The reviewer wrote:

    “The story itself is mostly framed as a collection of documents that the FBI has gathered to recreate the events leading up to the plot.”

    When I complained to Heidi Komlofske one of the owners of San Francisco Book Review of the inaccuracies in the review she referred my concerns to the actual reviewer who replied back to her with the following response.

    I will grant that I did mix up the father and brother’s names. That’s a quick fix. Same thing with Roberto Roma. Considering he’s only mentioned briefly in the half-page Chapter 3 (page 19), it’s understandable why I didn’t remember it 669 pages later..

    If you go to Amazon and search my book (The Christmas Special) for “Roberto Roma” you will discover he’s mentioned with his full name 69 times and of course referred to with pronouns many more times. In fact on the next to the last page he is mentioned twice in the following conversation:

    The caller replied in her slightly accented English, “Merry Christmas to you, Mr. Roma.”

    I asked her if Santa had visited her way up there in Iceland,

    She giggled and said, “He certainly did, Mr. Roma…………”

    So the reviewer had no idea of who was even telling the story and had wrong names for two of the main characters in the story.

    To me his ignorance of who is telling the story and names of the main characters either means you have just a super incompetent reviewer or one who simply never seriously read the novel, yet that is what I paid Heidi Komlofske for and thought that was what would be delivered.

    Ross Rojek, of the San Francisco Book Review, also told me he felt that his reviewer was a very competent reviewer and (as usual) an English major. Just going back to just that one sentence mentioned previously:

    “The story itself is mostly framed as a collection of documents that the FBI has gathered to recreate the events leading up to the plot.”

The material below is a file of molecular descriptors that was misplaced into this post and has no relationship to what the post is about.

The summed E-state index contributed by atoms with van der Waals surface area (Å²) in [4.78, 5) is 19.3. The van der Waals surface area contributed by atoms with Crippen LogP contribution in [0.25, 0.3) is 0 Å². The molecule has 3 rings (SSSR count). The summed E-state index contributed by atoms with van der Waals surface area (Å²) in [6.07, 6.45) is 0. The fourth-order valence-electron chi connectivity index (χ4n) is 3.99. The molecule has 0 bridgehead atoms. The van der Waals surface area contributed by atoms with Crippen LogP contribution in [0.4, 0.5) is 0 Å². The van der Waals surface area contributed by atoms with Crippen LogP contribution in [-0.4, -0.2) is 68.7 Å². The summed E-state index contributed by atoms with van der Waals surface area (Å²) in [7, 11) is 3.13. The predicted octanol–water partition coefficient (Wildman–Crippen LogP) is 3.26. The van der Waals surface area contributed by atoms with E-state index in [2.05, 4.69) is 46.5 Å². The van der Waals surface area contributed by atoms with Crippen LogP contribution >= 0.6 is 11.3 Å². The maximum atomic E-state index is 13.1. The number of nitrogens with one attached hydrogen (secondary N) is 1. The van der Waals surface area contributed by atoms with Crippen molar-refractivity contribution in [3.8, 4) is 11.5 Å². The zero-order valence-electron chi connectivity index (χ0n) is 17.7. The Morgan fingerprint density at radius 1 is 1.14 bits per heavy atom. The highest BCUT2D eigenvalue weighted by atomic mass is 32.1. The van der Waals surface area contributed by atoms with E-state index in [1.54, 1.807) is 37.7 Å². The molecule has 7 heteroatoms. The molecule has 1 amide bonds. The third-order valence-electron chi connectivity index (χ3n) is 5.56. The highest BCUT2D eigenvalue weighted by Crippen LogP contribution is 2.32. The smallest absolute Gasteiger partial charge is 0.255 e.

What does the reviewer mean when he writes “to recreate the events leading up to the plot?” Does the reviewer even know how to use the word plot? Did he mean plot point or the climax of the plot?????

    Remember Mr. Rojek states this is one of his competent reviewers with an English major. Another one of the English major’s sentences is:

    “Sheeva’s father is abusive and gruff and somehow, not clear from the story, involved to the plot…Muslim males are evil, Muslim women are passive, Americans are nice and friendly…”

    What did that all mean?

    Ross wanted me to mention that this is my second review with his company and that I didn’t complain about the first review on a previous novel. He is correct, that review was written when their company was much smaller and they were more concerned about the accuracy of their reviews.

    I also wanted to make clear that the novel “The Christmas Special,” had won awards in 5 literary contests – all 3rd place, but much better than losing. One award was given at the British Library in London, England so I think it is obvious that the book was written well enough to assume a reader would be able to recognize who the narrator is.

    So Heidi Komlofske’s solution for the entire fiasco was to convert my fee into an ad, which I declined out of principle. I have advertised in their magazine before and it was a total flop. Remember the majority of people going to their site are authors plopping down their money for a review or to advertise to all the book readers that are suppose to flock to their site. However, if you look at their site’s homepage it is mainly targeted to sell to authors not to readers. The only benefit you can really get from one of their reviews is to quote it and try to make it sounds as if some great literary journal has sanctioned your work as the best work of the century. Trouble is, if you are assigned someone who simply paraphrases your book description, skips around in your book to find a couple things to personalize his review he can complete the review without ever reading your book. Next thing, you will probably see a couple used copies of your masterpiece being sold by some used book dealer on Amazon and Ebay.

    The reviewer did tell me he hated my book cover and thought it was “Photoshopped.” Of course it was “Photoshopped” almost all book covers are. He spends an entire paragraph condemning it. I guess he is not only an English major but also an art critic. He also feels people in Texas are bigoted people and if you do not portray them that way they won’t appear authentic.

    So if you want to pay for a review from the “San Francisco Book Review” you now know what to expect.

    Getting a review from them, good or bad, will not sell you any books unless you promote the review as part of your marketing campaign. It is very unlikely that anyone will ever take notice of it, unless you put it in front of the buyers face. More reviews on Amazon or Barnes and Nobles are far more important. Buyers actually read them.

    Reply